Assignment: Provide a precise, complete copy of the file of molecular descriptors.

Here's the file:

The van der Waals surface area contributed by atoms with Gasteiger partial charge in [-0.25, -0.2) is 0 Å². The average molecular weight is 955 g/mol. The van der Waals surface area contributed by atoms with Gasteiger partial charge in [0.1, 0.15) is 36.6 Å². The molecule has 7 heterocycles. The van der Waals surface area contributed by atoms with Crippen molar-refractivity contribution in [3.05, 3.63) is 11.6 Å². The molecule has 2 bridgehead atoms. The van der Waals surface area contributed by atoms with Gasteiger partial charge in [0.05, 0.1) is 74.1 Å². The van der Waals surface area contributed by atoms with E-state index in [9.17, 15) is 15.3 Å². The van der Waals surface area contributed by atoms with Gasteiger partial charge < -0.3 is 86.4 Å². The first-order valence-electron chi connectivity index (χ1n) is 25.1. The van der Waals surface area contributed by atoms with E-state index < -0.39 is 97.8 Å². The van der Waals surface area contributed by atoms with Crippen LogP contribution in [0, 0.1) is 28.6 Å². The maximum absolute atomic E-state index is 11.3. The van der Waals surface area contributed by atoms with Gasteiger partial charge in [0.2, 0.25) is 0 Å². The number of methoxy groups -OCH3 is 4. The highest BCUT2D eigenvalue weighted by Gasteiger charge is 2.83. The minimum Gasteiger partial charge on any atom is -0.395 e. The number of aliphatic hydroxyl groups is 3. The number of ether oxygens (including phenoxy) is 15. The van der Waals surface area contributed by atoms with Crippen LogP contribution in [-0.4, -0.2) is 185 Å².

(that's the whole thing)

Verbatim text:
The van der Waals surface area contributed by atoms with Gasteiger partial charge in [-0.25, -0.2) is 0 Å². The average molecular weight is 955 g/mol. The van der Waals surface area contributed by atoms with Gasteiger partial charge in [0.1, 0.15) is 36.6 Å². The molecule has 7 heterocycles. The van der Waals surface area contributed by atoms with Crippen molar-refractivity contribution in [3.05, 3.63) is 11.6 Å². The molecule has 2 bridgehead atoms. The van der Waals surface area contributed by atoms with Gasteiger partial charge in [0.05, 0.1) is 74.1 Å². The van der Waals surface area contributed by atoms with E-state index in [9.17, 15) is 15.3 Å². The van der Waals surface area contributed by atoms with Gasteiger partial charge < -0.3 is 86.4 Å². The first-order valence-electron chi connectivity index (χ1n) is 25.1. The van der Waals surface area contributed by atoms with E-state index < -0.39 is 97.8 Å². The van der Waals surface area contributed by atoms with Crippen LogP contribution in [0, 0.1) is 28.6 Å². The maximum absolute atomic E-state index is 11.3. The van der Waals surface area contributed by atoms with Gasteiger partial charge in [0.2, 0.25) is 0 Å². The number of methoxy groups -OCH3 is 4. The highest BCUT2D eigenvalue weighted by Gasteiger charge is 2.83. The minimum Gasteiger partial charge on any atom is -0.395 e. The number of aliphatic hydroxyl groups is 3. The number of ether oxygens (including phenoxy) is 15. The van der Waals surface area contributed by atoms with Crippen LogP contribution in [-0.4, -0.2) is 185 Å².